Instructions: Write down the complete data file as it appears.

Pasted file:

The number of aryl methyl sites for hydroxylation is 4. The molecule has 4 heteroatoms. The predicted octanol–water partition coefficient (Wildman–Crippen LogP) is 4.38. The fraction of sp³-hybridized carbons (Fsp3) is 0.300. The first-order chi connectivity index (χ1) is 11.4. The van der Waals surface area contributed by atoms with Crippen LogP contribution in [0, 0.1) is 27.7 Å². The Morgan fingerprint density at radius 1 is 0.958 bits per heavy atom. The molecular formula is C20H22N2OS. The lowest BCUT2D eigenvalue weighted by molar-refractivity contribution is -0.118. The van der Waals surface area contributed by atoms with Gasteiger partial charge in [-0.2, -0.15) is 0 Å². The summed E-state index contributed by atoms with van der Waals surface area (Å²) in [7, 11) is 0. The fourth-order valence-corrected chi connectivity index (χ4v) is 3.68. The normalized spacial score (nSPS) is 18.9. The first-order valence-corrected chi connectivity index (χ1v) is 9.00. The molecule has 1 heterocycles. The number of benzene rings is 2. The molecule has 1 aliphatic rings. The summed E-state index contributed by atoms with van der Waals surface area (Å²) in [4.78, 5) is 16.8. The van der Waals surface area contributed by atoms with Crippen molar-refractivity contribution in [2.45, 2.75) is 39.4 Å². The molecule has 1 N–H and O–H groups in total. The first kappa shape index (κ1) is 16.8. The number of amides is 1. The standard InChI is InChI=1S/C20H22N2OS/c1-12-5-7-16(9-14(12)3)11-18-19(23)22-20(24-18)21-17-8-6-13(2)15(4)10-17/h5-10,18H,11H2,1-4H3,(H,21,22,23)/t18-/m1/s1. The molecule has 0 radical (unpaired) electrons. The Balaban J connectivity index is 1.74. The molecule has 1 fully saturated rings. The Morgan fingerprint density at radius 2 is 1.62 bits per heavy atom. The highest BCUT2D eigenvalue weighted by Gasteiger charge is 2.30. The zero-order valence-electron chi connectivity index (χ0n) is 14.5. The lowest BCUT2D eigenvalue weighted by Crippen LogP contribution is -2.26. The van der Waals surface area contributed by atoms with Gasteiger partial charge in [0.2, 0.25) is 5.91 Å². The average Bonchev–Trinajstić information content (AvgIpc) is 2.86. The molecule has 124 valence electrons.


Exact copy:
The number of aryl methyl sites for hydroxylation is 4. The molecule has 4 heteroatoms. The predicted octanol–water partition coefficient (Wildman–Crippen LogP) is 4.38. The fraction of sp³-hybridized carbons (Fsp3) is 0.300. The first-order chi connectivity index (χ1) is 11.4. The van der Waals surface area contributed by atoms with Crippen LogP contribution in [0, 0.1) is 27.7 Å². The Morgan fingerprint density at radius 1 is 0.958 bits per heavy atom. The molecular formula is C20H22N2OS. The lowest BCUT2D eigenvalue weighted by molar-refractivity contribution is -0.118. The van der Waals surface area contributed by atoms with Gasteiger partial charge in [-0.2, -0.15) is 0 Å². The summed E-state index contributed by atoms with van der Waals surface area (Å²) in [7, 11) is 0. The fourth-order valence-corrected chi connectivity index (χ4v) is 3.68. The normalized spacial score (nSPS) is 18.9. The first-order valence-corrected chi connectivity index (χ1v) is 9.00. The molecule has 1 heterocycles. The number of benzene rings is 2. The molecule has 1 aliphatic rings. The summed E-state index contributed by atoms with van der Waals surface area (Å²) in [4.78, 5) is 16.8. The van der Waals surface area contributed by atoms with Crippen molar-refractivity contribution in [2.45, 2.75) is 39.4 Å². The molecule has 1 N–H and O–H groups in total. The first kappa shape index (κ1) is 16.8. The number of amides is 1. The standard InChI is InChI=1S/C20H22N2OS/c1-12-5-7-16(9-14(12)3)11-18-19(23)22-20(24-18)21-17-8-6-13(2)15(4)10-17/h5-10,18H,11H2,1-4H3,(H,21,22,23)/t18-/m1/s1. The molecule has 0 radical (unpaired) electrons. The Balaban J connectivity index is 1.74. The molecule has 1 fully saturated rings. The Morgan fingerprint density at radius 2 is 1.62 bits per heavy atom. The highest BCUT2D eigenvalue weighted by Gasteiger charge is 2.30. The zero-order valence-electron chi connectivity index (χ0n) is 14.5. The lowest BCUT2D eigenvalue weighted by Crippen LogP contribution is -2.26. The van der Waals surface area contributed by atoms with Gasteiger partial charge in [0.2, 0.25) is 5.91 Å². The average Bonchev–Trinajstić information content (AvgIpc) is 2.86. The molecule has 124 valence electrons.